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Why is Bihar so safe for terrorists?

Source : SIFY
Last Updated: Fri, Feb 28, 2014 08:05 hrs
Third Front on palate soon?

The Intelligence Bureau of India (IB) has alerted the Bihar Police about conspiracy by the Indian Mujahideen(IM) and other jihadi groups to target Narendra Modi during his public rally at Muzaffarpur in Bihar on 3rd March 2014.

Inputs provided in this regard are quite specific incase the political dispensation in Bihar chooses to be concerned and its security machinery decides to be professional.  

Even in the public meeting addressed by Narendra Modi in Gandhi Maidan in October 2013, there were specific inputs about the plans to assassinate him by causing stampede through blasts in series all around the venue.



Six persons were killed. For the first time in the history of India  people as such were targeted during a public rally.  Hitherto-fore the sole targets were the political leaders.

Thus, the jihadis introduced a new kind of 'political terror' in India in the land of Bihar.

North Bihar is now the hub of Indian Mujahideen (IM). The districts of Darbhanga, Smastipur and Madhubani have emerged as the safe hideouts for terrorists. Its signatures have been found in most terrorist attacks in the last few years, i.e. Pune Bakery blasts (2010), Mumbai blasts (2011), Chinnaswamy Stadium blasts in Bengaluru (2010) and Patna Blasts (2013).

One of the culprits, Mohammad Yunis Ansari, who desecrated the Amar Jawan Jyoti in Mumbai in 2012, was picked up by the Maharastra ATS from Sitamarhi district in Bihar.

Ishrat Jahan of LeT, had links with Bihar. Some political leaders  of the political dispensation went to the extent of showering the epithet of 'Bihar ki Beti' on her.

Following the Batla House encounter in 2008, wherein the main ID expert Atif Ameen was gunned down, there were series of crackdowns by Delhi Police and UP's ATS in Ajamgarh and other areas of Eastern UP. Simultaneously, the Pune module of the IM was also busted by the Maharastra ATS. The joint operations had neutralized the IM talent spotters. It was then that the IM training school shifted to Darbhanga.

The eastward shift of the epicenter of jihadi terror has been particularly discernable after the visit of the Chief Minister Nitish Kumar to Pakistan in December 2012. Just a week back on 07 February 2014, interrogation of two IM operatives Zami Akhtar and Manzar Saiby the Sashastra SeemaBal (SSB) revealed their alleged terror links with the Minority Welfare Minister of Bihar Mr Shahid Ali Khan.

Mr Khan represents Sursand Assembly Constituency in Sitamarhi, not far from Muzaffarpur. From personal experience, this author may submit with all the emphasis that initial interrogation reports are prepared in full innocence and are therefore rarely inauthentic. Nevertheless, the Chief Minister took an umbrage over the input.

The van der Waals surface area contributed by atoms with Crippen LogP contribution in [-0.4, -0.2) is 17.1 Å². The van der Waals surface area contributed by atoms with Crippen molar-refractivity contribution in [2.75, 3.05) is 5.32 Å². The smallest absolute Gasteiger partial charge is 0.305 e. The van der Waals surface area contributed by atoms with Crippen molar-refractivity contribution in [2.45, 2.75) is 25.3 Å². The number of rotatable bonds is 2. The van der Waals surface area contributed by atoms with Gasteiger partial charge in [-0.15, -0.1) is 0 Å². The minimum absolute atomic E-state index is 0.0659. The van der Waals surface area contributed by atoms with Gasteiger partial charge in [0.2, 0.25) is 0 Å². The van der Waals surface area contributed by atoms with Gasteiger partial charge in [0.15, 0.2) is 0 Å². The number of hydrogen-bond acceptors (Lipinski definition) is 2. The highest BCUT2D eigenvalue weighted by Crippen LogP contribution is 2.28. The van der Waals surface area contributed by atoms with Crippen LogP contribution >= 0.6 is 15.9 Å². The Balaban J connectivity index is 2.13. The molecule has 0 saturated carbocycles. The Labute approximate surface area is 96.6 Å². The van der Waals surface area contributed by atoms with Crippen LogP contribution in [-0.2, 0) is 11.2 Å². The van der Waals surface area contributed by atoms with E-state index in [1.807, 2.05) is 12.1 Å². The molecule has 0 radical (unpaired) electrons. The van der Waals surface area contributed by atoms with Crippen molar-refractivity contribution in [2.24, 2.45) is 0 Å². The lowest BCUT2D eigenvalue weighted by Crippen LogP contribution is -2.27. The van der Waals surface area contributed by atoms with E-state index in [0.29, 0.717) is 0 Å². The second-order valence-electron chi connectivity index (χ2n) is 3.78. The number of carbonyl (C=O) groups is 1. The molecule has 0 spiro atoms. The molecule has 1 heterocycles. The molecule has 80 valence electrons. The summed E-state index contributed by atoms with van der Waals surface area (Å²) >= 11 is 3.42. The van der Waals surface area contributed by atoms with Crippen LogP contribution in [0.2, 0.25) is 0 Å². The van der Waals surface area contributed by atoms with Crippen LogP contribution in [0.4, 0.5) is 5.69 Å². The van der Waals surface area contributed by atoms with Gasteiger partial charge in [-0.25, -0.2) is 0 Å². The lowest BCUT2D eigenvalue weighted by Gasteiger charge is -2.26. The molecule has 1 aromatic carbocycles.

He had taken similar umbrage when a team of Maharastra ATS and Special Cell of Delhi Police carried had travelled to Bihar  to apprehend members of IM.He had strongly objected on basis of misplaced  territorial jurisdiction to the arrest of alleged IM module operative Kafil Akhtarby the Karnataka Police in 2012 in Bihar.

Kafil was allegedly involved in Chinnaswamy Stadium blasts. Belying the the expectation from any  nationalist  Chief Minister, Mr Nitish Kumar  was clearly seen to be taking a devious route in avoiding the interrogation of Yasin Bhatkal, when he was apprehended on the Indo-Nepal border in Bihar by the NIA in August 2013. In this deliberate act of omission,the Bihar Police  unabashedly ignored  the fact that Yasin Bhatkal was the terrorist who setup the IM module in Darbhanga in North Bihar.

The Bihar government disdainfully ignored requests by the Union Home Minister to setup Anti-Terrorism Squad (ATS), despite repeated urging for four years. It was only after the blasts at the Maha Bodhi Temple in Bodh Gaya in July 2013 that the government was compelled  and impelled to embark on the process of forming ATS.

While the Bihar Chief Minister has been taking strong exception to the so called interference by security agencies of other states in apprehending terrorists in Bihar, the revelations by the SSB about the alleged IM links of his Minority Welfare Minister of Bihar Mr Shahid Ali Khan, is a stark reminder as to why for the purposes of secrecy, operations against terrorists need not be necessarily shared with the concerned state governments.

In such operations and for matters of secrecy everyone, no matter his or her official position , should be treated in a circumspect manner. Moreover,while 'law and order' is a state subject, internal security is not.

The former director of the IB Mr DC Pathak said: “This is beyond 'law and order' matter of national security. There is prescribed practice and convention for joint effort and assisting agencies tracking terrorists. States cannot interfere when it comes to terrorism.”

North Bihar has emerged as a meeting point of jihadi terror and Maoist terror. The districts of North Bihar, which facilitate jihadi industry are also becoming safe-havens for Maoists. When the present government assumed power, 18 districts of Bihar were impacted by Maoist terror, today it is 32.